View Other APPA Professional Women's Network Issues Print this Newsletter Send this Newsletter to a Friend  |  August 16, 2012

Greetings! Here is the next edition of the APPA's Professional Women's Network quarterly e-newsletter.

The APPA Professional Women's Network's (PWN) mission is to attract and engage women in all aspects of the pet industry. Our purpose is to provide a forum for the exchange of ideas, and to promote social and career development activities that can help everyone achieve greater success.

This newsletter is just one of the many ways PWN keeps everyone connected to information, education, networking opportunities, roundtable discussions and collaborations on subjects that can help women in our industry to strengthen their skills and grow their careers.

Thanks for taking time to check out our e-newsletter. We hope you enjoy this issue, and each and every one that follows it!

Manufacturer Spotlight: Sue Brown

History, Generations & Family Values: Standing the Test of Time

Retailer Spotlight: Julia Block

An interview with the owner of Bark Slope Salon

Upcoming Events

Visit us!

Save the Date

Sales & Marketing

For Your Business

Are Women Entrepreneurs Different From Men? By Carol Frank

Getting Involved

Pets in the Classroom

Manufacturer Spotlight: Sue Brown:

History, Generations & Family Values: Standing the Test of Time

I am a proud member of the fifth generation of the Brown Family and part owner of the privately held corporation of F. M. Brown’s, Inc. F.M.Brown’s began as a grist mill operation in 1843 by my Great-Great Grandfather George Brown. The original grist mill still stands on Monocacy Creek PA and is preserved as a national historic landmark. A picture of the original grist mill and the story of Brown’s is on the back of every package that we produce and serves as a reminder of strength, tradition and integrity on which our company was built. Since then, each generation has served F.M. Brown’s and expanded upon the business for the following generation of Brown’s. 

When I started with F.M. Brown’s in 1991, in the Sinking Spring, PA division that produces pet specialty products wild bird food, pigeon food and grass seed, I was placed in the position of Account Manager for the pet specialty division.  At that time, we were producing only wild bird food, pigeon food and a very small line of pet bird and small animal food that was sold to a few regional customers.  My goal and passion was to expand the Pet Specialty division of our company by developing branded specialty pet products and hobbyist quality wild bird food, increase our customer base nationwide and build our sales and marketing team.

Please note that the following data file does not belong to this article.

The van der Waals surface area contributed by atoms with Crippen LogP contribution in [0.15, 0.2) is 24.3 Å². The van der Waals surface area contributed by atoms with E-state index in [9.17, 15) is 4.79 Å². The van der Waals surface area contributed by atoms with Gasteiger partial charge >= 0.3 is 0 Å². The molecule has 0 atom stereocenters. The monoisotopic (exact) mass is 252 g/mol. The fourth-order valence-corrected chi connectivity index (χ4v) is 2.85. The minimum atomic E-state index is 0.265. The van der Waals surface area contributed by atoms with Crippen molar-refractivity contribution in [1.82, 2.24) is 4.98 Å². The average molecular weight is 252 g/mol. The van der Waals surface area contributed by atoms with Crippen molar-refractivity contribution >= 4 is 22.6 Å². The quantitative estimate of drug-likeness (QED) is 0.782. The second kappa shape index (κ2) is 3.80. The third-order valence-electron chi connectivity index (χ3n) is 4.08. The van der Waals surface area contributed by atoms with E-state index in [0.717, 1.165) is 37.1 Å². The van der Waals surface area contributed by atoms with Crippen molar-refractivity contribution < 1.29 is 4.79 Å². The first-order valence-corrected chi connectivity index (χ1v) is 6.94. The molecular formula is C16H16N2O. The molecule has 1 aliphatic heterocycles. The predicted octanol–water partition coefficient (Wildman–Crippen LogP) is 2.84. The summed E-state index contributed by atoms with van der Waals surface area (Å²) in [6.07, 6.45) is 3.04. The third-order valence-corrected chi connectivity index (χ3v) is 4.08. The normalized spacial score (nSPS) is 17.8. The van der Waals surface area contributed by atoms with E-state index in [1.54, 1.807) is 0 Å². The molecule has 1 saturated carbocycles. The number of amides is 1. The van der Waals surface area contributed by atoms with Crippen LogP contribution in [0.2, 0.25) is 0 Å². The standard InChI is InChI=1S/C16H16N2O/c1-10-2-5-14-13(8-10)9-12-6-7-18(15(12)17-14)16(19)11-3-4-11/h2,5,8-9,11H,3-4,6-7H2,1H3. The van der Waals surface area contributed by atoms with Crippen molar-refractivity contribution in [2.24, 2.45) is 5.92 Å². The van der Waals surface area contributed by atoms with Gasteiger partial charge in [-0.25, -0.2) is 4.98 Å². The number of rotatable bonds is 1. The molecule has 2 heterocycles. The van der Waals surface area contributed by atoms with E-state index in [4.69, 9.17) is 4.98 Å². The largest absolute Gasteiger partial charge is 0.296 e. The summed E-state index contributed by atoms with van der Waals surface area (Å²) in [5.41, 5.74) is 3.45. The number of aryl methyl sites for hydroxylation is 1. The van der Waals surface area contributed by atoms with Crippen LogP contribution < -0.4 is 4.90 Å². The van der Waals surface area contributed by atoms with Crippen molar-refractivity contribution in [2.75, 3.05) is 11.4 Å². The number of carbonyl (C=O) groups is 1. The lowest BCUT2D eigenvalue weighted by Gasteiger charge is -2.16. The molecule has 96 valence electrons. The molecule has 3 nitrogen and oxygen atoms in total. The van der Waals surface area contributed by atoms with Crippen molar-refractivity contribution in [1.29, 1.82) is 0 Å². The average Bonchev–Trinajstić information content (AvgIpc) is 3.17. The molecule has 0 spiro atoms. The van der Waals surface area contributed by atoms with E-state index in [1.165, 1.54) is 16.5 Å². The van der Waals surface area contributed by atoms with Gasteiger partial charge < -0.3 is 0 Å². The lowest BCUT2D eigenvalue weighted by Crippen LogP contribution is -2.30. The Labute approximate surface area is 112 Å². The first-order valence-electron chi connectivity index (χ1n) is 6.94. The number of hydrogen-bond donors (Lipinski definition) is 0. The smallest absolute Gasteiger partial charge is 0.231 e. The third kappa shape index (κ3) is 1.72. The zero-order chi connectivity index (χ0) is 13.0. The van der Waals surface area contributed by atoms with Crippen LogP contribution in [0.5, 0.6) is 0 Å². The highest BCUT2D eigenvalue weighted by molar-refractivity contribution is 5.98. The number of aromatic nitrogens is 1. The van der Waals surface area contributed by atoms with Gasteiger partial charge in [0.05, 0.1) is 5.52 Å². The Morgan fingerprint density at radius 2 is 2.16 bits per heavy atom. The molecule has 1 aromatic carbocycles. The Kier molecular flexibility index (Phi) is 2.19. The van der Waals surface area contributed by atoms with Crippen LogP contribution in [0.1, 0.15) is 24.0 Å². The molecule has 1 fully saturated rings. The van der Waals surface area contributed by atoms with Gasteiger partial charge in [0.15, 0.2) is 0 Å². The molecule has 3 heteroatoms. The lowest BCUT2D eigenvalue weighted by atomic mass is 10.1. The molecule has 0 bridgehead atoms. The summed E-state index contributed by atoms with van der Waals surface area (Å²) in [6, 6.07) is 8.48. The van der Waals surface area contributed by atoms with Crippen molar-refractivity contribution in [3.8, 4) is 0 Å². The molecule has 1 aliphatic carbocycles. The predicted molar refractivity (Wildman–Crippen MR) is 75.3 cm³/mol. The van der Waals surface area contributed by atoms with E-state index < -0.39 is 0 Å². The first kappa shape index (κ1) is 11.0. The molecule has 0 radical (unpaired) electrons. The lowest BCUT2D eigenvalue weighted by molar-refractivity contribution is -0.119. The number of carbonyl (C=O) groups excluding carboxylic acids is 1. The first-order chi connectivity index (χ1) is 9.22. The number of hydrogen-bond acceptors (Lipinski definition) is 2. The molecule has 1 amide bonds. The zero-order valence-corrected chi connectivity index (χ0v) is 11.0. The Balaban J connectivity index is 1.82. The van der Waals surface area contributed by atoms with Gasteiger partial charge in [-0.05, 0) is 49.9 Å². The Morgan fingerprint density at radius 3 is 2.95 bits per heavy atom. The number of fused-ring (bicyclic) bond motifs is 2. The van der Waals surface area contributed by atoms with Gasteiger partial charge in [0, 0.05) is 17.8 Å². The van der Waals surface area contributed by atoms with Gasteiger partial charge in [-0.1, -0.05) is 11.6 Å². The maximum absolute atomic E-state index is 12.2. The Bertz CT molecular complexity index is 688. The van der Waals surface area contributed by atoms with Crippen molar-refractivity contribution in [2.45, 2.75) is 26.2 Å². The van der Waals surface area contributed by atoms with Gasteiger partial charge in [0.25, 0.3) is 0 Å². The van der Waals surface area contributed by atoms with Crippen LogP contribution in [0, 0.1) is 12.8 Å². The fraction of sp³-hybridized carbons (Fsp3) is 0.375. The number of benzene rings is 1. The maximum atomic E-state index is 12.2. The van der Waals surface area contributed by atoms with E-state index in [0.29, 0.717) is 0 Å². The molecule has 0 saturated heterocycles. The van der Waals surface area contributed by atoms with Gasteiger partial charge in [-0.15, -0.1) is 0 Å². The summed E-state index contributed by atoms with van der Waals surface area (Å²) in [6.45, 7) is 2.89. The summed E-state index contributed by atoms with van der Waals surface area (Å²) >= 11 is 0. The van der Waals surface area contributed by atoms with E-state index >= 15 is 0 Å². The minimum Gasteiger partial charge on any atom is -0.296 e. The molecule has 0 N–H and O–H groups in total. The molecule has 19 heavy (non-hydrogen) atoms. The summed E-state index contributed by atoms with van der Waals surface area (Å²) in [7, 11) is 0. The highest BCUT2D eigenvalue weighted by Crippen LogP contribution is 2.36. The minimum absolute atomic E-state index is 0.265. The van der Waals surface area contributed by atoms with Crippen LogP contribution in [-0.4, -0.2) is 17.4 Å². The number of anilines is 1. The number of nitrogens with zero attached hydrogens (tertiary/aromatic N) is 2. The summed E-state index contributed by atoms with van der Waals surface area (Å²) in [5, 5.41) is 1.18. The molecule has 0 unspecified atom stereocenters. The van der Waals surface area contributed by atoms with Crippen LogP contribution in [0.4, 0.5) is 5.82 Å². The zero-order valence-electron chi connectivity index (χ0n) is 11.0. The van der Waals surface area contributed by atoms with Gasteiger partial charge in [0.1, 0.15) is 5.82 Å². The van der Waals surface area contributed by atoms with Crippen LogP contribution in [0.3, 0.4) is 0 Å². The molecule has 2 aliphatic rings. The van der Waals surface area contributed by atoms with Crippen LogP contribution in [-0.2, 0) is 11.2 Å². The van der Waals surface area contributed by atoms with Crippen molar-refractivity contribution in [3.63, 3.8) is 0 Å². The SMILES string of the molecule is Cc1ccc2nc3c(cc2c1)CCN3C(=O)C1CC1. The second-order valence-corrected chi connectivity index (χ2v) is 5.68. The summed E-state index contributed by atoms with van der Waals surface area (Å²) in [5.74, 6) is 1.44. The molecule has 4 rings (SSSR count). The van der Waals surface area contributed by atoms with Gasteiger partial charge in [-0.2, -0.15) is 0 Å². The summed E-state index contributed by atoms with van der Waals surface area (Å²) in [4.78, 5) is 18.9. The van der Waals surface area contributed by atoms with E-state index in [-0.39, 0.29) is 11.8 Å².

In the past 20 years, my sister Marianne Brown Egolf who runs our division and Cecil Campbell who is our VP of Sales and Marketing and I worked together to build upon our facility in order to produce more pet specialty products and build our creative marketing and sales team that is supported by our customer service team and our dedicated production staff. We now produce a large variety of branded and private label product lines of top quality and private label specialty pet products including pet bird and small animal foods, treats, bedding and accessories. We also just produced a natural brand of aquarium and fish foods that has “hit the ground running.” Hobbyist quality wild bird foods are a very strong segment of our business and are formulated to bring the most colorful songbirds to backyard feeding stations.  We are known in the industry for quality, service, innovation and packaging that sells itself with outstanding graphics and copy. Our Pet Specialty customer base includes national pet chains and strong pet distributors who sell our products to the independent pet market which we strongly support.  We are constantly seeking ways to improve our company and get our story out to the general public. Currently, we are in the process of redesigning our website to make that happen. 

People who read our story often ask me how F.M. Brown’s survived for so many years and into the 6th generation of Brown’s. How did we beat the stiff odds against us? What is the secret to the long-term success of a family owned and operated business? 

First and foremost, the goal of our company is to endure long-term. All of our decisions are based on expanding and building the corporation for the next generation. Being a family owned business, we are afforded the luxury of not having to answer to public shareholders who demand short term profits and instant fixes. Instead, we can take time to strategize, adapt and overcome any unfavorable market conditions by working through them as a committed family team in order to continue our legacy. There is no tolerance for jealousy, selfishness or entitlement. We strive to do the right thing for our business, our family, our employees and our customers. 

F.M.Brown’s has successfully reinvented itself throughout the generations while retaining its core values based upon tradition, strength, and integrity. As a member of the fifth generation of F.M.Brown’s, I’m proud to say that we successfully contributed to our history of reinvention by expanding our production facilities and focusing on the growth of our marketing and sales efforts in the wild bird and pet specialty markets. 

“Stand still and die. Grow responsibly and flourish” are the mottos that we live by. There are times when one of us feels like giving up; but then which one of us wants to go down in history as the person who failed F.M.Brown’s?  (How’s that for motivation?)